Tech companies teamed with tackle fake news ahead of French elections

Fake news on Facebook and Google reached millions of people during US elections, and France wants to make sure its own presidential contests aren’t disrupted. Compounding the risk, a lot of fake US news reportedlycame from Russia, and Marine Le Pen’s far right National Front party is funded by Russian banks friendly with Vladimir Putin. As such, Facebook has teamed with eight major news organizations including Agence France Presse (AFP), LeMonde and Les Echos to curb false information during France’s April elections.

If users report an article, it’ll be sent to a special portal manned by media experts. Once verified as fake by at least two organizations, users will be alerted by a warning, and eventually, fact-based articles will be proposed instead. Both Facebook and Google will dramatically reduce the web exposure of repeat offenders.

Another separate effort is called CrossCheck, launched by Google News Lab, the First Draft news coalition and 17 media partners. The initiative will “help the public make sense of what and who to trust in their social media feeds, web searches and general online news consumption in the coming months,” according to the site. The latter effort will require considerable manpower, so the French media groups have enlisted journalism students to help.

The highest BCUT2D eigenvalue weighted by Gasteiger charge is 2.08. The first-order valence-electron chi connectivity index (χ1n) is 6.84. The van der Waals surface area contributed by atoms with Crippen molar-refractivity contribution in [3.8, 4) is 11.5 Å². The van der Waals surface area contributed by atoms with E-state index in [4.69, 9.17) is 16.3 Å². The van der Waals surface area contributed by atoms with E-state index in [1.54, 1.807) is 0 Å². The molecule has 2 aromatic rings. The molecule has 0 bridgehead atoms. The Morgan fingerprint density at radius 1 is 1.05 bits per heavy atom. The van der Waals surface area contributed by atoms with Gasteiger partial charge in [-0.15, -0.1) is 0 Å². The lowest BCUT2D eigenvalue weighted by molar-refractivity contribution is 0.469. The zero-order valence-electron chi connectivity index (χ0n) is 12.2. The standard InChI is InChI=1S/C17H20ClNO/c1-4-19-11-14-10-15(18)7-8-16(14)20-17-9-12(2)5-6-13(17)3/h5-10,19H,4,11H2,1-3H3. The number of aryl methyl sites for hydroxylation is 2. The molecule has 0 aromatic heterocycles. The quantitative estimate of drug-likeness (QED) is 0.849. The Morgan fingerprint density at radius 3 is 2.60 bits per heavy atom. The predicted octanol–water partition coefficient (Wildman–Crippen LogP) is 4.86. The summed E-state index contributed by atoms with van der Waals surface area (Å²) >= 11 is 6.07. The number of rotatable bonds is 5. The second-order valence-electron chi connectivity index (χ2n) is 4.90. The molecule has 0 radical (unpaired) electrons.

Because of the labor needed to check numerous stories, French media groups were reluctant to go along with Facebook first. However, the company said that algorithms would weed out most fake posts, and they can even tweak them to catch new cheating techniques. “That’s the part that convinced us to join with Facebook,” said LeMonde Director Jérôme Fenogliov. “For the first time, we can give feedback on the algorithms if there are editorial issues with articles.”

French media groups have created their own, separate projects to combat fake news. Le Monde has a series called “Les Décodeurs,” for instance, letting users submit stories for verification. In the example above, the site explains how presidential candidate François Fillon was photoshopped next to Marion Maréchal-Le Pen, making it seem like he was sympathetic to the far-right movement. Both Le Monde and Libération are also creating databases of suspect websites and false stories.

While the effort is targeting French election news, Google and Facebook aim to carry it on during the upcoming German elections, too. “It’s the first time we’ve tried such an initiative for such a long period of time,” said First Draft’s Jenni Sargent. “If it works, we’ll keep doing it.” The first round of France’s elections takes place on April 23rd, with a likely second round scheduled for May.

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